Alex visits Norfolk in episode two to examine the impact of the turnip

You'll see in episode one that I've always struggled to enthuse people about the turnip and just how important it has been to British farming.

So when I was asked to travel to Norfolk and explore the history of this humble vegetable and the role it still plays in agriculture, I was delighted.

This was a chance, once and for all, to spell out just how key it was to arable and livestock farming.

Turnips were introduced into crop rotations in the 18th Century to improve fertility in the soil, break the cycle of pests and disease and to support greater numbers of livestock.

The results of its introduction can hardly be understated and there's little doubt that without this simple root vegetable farming would never have been able to support the huge population growth of the 19th Century.

It was in Norfolk that it was really brought home to me just how important food is.

Its production and consumption permeate almost every aspect of our lives and its story can tell us so very much more than we think about Britain's colourful and extraordinary history.

Alex Langlands is one of the presenters of Our Food.

Our Food begins on Wednesday, 4 April at 8pm on BBC Two and BBC HD (except for analogue viewers in Northern Ireland and Wales). The series will be available to watch in iPlayer until Wednesday, 2 May. For more information about analogue television and the digital switchover please visit Help Receiving TV and Radio.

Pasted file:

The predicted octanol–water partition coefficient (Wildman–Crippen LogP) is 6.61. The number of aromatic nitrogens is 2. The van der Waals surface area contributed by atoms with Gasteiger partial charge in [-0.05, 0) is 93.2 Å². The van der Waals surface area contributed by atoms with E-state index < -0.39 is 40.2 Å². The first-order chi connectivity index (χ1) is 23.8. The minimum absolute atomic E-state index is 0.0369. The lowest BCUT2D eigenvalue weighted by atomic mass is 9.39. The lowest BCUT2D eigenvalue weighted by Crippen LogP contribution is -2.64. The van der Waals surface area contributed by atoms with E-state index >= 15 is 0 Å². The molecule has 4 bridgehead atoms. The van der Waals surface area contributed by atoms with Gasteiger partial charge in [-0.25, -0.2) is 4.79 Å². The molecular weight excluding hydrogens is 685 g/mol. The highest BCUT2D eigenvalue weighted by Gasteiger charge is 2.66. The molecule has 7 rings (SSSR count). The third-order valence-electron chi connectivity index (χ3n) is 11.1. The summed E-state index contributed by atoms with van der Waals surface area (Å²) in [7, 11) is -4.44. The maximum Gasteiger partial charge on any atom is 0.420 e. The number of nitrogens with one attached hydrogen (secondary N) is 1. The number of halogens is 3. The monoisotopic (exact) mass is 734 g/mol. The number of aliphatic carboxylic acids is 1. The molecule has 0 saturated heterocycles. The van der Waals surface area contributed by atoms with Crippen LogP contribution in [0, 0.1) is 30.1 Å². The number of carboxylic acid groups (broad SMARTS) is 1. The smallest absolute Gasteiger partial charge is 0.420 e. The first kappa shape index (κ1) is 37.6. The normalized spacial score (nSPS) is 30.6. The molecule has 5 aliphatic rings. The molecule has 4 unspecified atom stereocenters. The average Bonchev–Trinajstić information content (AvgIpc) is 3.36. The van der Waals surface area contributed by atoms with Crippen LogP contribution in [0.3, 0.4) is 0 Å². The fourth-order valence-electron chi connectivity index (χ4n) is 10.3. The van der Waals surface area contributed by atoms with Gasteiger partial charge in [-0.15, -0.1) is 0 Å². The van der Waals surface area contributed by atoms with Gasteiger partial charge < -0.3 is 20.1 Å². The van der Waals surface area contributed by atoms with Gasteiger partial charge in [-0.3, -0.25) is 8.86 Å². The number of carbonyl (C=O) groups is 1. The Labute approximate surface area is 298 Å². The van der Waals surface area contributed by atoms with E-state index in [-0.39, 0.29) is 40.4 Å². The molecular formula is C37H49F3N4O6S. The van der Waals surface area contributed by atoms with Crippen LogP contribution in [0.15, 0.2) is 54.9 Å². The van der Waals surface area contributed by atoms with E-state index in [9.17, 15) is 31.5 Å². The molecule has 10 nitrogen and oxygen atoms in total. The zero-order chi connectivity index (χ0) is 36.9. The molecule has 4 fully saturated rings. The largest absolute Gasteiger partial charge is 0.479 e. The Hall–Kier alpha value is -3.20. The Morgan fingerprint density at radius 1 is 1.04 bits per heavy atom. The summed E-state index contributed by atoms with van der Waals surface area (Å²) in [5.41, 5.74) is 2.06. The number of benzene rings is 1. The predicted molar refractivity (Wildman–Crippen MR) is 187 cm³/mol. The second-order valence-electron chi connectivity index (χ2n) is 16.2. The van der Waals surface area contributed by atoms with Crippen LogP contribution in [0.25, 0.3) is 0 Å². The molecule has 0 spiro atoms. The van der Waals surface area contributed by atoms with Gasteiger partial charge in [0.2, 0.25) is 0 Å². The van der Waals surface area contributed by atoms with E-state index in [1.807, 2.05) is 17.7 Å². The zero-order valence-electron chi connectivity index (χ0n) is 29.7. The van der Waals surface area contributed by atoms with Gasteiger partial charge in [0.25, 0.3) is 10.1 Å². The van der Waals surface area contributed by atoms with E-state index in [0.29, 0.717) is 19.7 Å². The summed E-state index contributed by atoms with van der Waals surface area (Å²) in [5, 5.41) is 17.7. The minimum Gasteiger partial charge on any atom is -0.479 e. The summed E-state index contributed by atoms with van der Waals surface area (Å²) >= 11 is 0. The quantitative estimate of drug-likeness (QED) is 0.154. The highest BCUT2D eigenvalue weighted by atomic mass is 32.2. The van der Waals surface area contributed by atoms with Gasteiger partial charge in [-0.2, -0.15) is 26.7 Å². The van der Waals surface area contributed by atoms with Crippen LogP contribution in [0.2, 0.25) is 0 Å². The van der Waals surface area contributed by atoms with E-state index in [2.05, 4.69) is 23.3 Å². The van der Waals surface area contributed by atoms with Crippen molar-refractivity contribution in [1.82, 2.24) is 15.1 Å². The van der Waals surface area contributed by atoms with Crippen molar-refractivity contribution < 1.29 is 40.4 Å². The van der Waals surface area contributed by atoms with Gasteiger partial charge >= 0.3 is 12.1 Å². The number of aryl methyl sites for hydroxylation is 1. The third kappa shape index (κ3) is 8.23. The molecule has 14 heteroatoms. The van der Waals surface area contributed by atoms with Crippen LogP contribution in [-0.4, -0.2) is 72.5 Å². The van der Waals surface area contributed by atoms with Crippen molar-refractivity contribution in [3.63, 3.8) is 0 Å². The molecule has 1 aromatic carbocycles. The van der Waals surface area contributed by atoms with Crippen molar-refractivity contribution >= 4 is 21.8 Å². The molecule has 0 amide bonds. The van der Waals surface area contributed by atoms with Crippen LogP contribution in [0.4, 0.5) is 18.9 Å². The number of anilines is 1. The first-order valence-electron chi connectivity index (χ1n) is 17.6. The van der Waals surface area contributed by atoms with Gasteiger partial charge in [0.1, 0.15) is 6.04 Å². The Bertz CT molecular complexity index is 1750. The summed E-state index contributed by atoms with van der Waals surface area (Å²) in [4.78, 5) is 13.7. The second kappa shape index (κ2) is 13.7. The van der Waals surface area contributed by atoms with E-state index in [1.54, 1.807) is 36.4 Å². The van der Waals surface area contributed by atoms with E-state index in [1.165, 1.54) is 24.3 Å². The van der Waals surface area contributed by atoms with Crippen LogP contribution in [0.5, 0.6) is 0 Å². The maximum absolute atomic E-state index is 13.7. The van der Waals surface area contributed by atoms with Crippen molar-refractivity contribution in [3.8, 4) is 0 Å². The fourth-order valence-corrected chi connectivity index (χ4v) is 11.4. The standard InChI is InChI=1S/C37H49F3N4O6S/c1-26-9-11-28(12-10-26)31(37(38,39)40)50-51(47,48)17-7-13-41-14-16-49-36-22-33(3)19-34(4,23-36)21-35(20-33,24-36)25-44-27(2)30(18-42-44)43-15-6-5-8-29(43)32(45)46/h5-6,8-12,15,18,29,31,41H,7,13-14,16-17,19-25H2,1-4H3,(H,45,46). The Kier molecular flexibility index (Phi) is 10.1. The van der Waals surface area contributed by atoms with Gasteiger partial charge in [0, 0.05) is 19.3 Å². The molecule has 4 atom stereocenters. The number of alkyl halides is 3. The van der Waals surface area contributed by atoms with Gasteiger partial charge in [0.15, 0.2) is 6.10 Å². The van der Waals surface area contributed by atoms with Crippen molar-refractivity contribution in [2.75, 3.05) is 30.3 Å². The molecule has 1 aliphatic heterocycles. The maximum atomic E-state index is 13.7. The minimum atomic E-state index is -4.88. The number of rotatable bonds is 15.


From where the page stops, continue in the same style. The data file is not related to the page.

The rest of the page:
For further programme times, please see the episode guide.

Comments made by writers on the BBC TV blog are their own opinions and not necessarily those of the BBC.

Comments

  • Comment number 1.

    I'm surprised that Alex Langlands was so uncritical of agribusiness given his "green" credentials in the Norfolk episode. Seems he's just happy to take the money the BBC pays and to hell with his own principles.

    What happens when the artificial fertilisers run out? Or the smart tractors when the oil runs out? Is this sort of industrial farming sustainable in the long term? Sure things move on and farming practises change with the times but for someone who is an archaeologist and historian plus a self-appointed advocate of sustainable farming methods this is very disappointing indeed.

  • Comment number 2.

    Great TV. Sadly the piece on saffron was very wrong. There is commercial saffron growth in Norfolk , and I think the biology was incorrect. It is the stamen, not the stigma that are harvested and were being harvested [correctly] for saffron in the piece.

  • Comment number 3.

    Was driven to comment on a part of tonight's show - Our Food. The lovely Welsh farmer who has half a million walkers visit his farm said that although he says good morning to them , people do not reply. How rude and ignorant people are - what an appalling reflection that is of our modern society. You would think people who walk and enjoy the countryside would be a little better than the average, but apparently not. How sad Manners and politeness seem to have gone out of the window.

  • Comment number 4.

    The show made me think about what I learnt in school about the Agricultual Revolution and reminded me of Charles "Turnip" Townshend. A man with a great nickname who had a big influence on how food is produced - http://foodheroesandheroines.wordpress.com/2012/05/04/charles-turnip-townshend/